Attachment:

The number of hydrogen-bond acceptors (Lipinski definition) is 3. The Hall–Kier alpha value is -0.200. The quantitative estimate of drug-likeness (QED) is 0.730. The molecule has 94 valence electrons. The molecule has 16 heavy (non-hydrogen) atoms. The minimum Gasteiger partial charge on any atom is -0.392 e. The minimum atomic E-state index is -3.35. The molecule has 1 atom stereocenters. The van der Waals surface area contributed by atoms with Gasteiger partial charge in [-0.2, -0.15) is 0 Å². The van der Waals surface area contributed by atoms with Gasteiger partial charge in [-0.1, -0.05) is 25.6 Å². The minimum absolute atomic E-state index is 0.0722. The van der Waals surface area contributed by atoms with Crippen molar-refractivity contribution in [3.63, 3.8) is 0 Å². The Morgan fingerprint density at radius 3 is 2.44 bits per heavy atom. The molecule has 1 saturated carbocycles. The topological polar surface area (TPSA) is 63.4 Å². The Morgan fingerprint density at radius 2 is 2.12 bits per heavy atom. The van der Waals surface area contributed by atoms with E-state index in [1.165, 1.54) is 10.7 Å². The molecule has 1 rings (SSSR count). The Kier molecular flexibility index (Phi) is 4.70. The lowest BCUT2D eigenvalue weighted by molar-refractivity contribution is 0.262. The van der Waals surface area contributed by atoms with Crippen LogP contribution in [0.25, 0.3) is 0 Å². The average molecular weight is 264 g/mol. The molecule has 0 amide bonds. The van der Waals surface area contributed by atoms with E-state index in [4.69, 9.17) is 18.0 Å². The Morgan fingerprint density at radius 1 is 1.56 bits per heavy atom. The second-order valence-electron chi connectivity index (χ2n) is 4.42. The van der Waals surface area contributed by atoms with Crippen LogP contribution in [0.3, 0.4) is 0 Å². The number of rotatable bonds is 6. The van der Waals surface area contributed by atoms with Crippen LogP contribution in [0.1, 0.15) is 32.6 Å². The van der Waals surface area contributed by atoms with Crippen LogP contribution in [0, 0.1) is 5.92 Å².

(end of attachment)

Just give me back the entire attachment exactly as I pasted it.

The number of hydrogen-bond acceptors (Lipinski definition) is 3. The Hall–Kier alpha value is -0.200. The quantitative estimate of drug-likeness (QED) is 0.730. The molecule has 94 valence electrons. The molecule has 16 heavy (non-hydrogen) atoms. The minimum Gasteiger partial charge on any atom is -0.392 e. The minimum atomic E-state index is -3.35. The molecule has 1 atom stereocenters. The van der Waals surface area contributed by atoms with Gasteiger partial charge in [-0.2, -0.15) is 0 Å². The van der Waals surface area contributed by atoms with Gasteiger partial charge in [-0.1, -0.05) is 25.6 Å². The minimum absolute atomic E-state index is 0.0722. The van der Waals surface area contributed by atoms with Crippen molar-refractivity contribution in [3.63, 3.8) is 0 Å². The Morgan fingerprint density at radius 3 is 2.44 bits per heavy atom. The molecule has 1 saturated carbocycles. The topological polar surface area (TPSA) is 63.4 Å². The Morgan fingerprint density at radius 2 is 2.12 bits per heavy atom. The van der Waals surface area contributed by atoms with E-state index in [1.165, 1.54) is 10.7 Å². The molecule has 1 rings (SSSR count). The Kier molecular flexibility index (Phi) is 4.70. The lowest BCUT2D eigenvalue weighted by molar-refractivity contribution is 0.262. The van der Waals surface area contributed by atoms with Crippen LogP contribution in [0.25, 0.3) is 0 Å². The average molecular weight is 264 g/mol. The molecule has 0 amide bonds. The van der Waals surface area contributed by atoms with E-state index in [4.69, 9.17) is 18.0 Å². The Morgan fingerprint density at radius 1 is 1.56 bits per heavy atom. The second-order valence-electron chi connectivity index (χ2n) is 4.42. The van der Waals surface area contributed by atoms with Crippen LogP contribution in [0.3, 0.4) is 0 Å². The number of rotatable bonds is 6. The van der Waals surface area contributed by atoms with Crippen LogP contribution in [0.1, 0.15) is 32.6 Å². The van der Waals surface area contributed by atoms with Crippen LogP contribution in [0, 0.1) is 5.92 Å².